Longtime readers of Culture Briefing may have noticed that our weekly offerings are categorized and color-coded. In a nod to our friends at the Thriving Cities Project, we organize pieces around the six “civic endowments” that comprise their Human Ecology model of civic thriving: the True, the Good, the Beautiful, the Just & Well-Ordered, the Prosperous, and the Sustainable. In the coming months, we will step back from time to time to explain the endowments in more detail: what they are, how they relate, what civic institutions they encompass, and what basic challenges to human thriving they illuminate.

This week we bring you two pieces that, each in their own way, present basic challenges to our understanding of justice. As we all know well, social life depends upon structures of organized care that provide the minimal conditions for human flourishing. Without these basic structures, our lives are seriously diminished; with them, we have the possibility of thriving.

But though we may know this intuitively, these structures are often hidden from immediate view. And despite their importance, we are sometimes hard-pressed to acknowledge their existence, or give them their due appreciation. Until, of course, a crisis appears.

Our first piece is a brief review of Matthew Desmond’s recent and important work, Evicted: Poverty and Profit in the American City. In assessing Desmond’s ethnographic study of housing in Milwaukee, New City Commons summer intern Chase Daws highlights the value of a stable home by showing what happens in its absence. The possibility of “residential stability,” Daws shows, is a necessary feature of a flourishing city; and to the degree that structural forces from within the market or public policy make residential stability a struggle for an increasing percentage of a population, the whole of that population suffers.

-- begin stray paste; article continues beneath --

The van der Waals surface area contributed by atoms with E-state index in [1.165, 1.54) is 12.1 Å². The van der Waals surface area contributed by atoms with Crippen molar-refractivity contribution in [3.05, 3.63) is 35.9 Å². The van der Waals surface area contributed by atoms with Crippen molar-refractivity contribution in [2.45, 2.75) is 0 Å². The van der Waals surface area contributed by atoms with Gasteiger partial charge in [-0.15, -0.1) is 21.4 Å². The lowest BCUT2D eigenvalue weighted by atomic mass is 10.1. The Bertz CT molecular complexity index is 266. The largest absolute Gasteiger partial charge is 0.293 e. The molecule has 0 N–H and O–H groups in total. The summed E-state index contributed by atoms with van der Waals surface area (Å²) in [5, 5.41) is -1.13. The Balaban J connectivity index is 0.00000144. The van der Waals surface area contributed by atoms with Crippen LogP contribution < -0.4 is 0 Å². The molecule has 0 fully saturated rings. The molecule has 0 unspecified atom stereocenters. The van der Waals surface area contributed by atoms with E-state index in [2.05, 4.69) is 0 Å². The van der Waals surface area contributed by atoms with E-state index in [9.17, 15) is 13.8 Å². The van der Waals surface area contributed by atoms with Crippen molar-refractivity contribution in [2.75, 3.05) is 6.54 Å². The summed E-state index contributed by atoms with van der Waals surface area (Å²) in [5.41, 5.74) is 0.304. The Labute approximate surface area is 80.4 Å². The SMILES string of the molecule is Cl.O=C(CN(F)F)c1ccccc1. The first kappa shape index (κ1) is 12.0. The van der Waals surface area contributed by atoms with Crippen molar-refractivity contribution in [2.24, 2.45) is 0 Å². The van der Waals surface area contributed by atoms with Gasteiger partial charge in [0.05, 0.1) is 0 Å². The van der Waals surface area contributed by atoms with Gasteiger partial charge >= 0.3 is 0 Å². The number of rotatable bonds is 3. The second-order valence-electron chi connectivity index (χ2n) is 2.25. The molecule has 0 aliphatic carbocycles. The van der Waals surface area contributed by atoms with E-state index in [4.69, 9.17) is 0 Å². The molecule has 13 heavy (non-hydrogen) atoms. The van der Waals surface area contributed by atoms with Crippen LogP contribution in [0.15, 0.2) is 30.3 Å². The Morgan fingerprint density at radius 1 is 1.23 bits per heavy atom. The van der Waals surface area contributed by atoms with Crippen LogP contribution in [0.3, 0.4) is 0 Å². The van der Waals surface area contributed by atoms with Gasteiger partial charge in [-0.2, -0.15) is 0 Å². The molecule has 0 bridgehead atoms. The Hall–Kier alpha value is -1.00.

Second, in light of the recent Department of Justice report showing systemic discriminatory practices within the Baltimore Police Department, we bring you an extended and wide-ranging interview with David Simon, creator of HBO’s The Wire. Though it is over a year old and contains lots of salty language (fans of The Wire should not be surprised), Simon’s experience reporting the Baltimore crime beat during the height of the drug war gives him a unique vantage point from which to comment upon current flashpoints—in this case, the death of Freddie Gray.

Simon’s analysis of the “systemic deficiencies” within the Baltimore Police Department, as the recent Department of Justice report calls them, cannot and should not be generalized to include other police departments. In fact, even though policing in Baltimore is particularly challenging due to broader social forces, the DOJ report states clearly that “most BPD officers work hard to provide vital services” to the communities they police. And yet, what the DOJ report chronicles and Simon highlights is not only a breach of constitutional protections but a near-complete erosion of trust between police officers and citizens. The bond of trust between police and citizen is what Simon refers to as “the code:” an informal but widespread understanding that certain patterns of speech or behavior from citizens received predictable responses from police. While “the code” shifts and morphs through time, it serves to protect citizens from arbitrary expressions of force; and this freedom from domination is an essential feature of a well-ordered society.

While these two pieces this week highlight the value of stable housing and just police practices, the civic endowment of the Just & Well-Ordered includes all the structures of political and civic life that provide a baseline of security and social well-being. The everyday violence that Simon’s reporting chronicles, as well as the serial evictions Desmond’s ethnographic work brings to our attention, call for a renewed commitment to secure the minimal conditions of thriving, particularly for society’s most vulnerable.

 


Charlottesville-area readers: David Simon will be speaking at a panel discussion on Urban Flourishing at the Paramount Theater on September 16, as part of an event celebrating the 50th Anniversary of the National Endowment for the Humanities. More info here.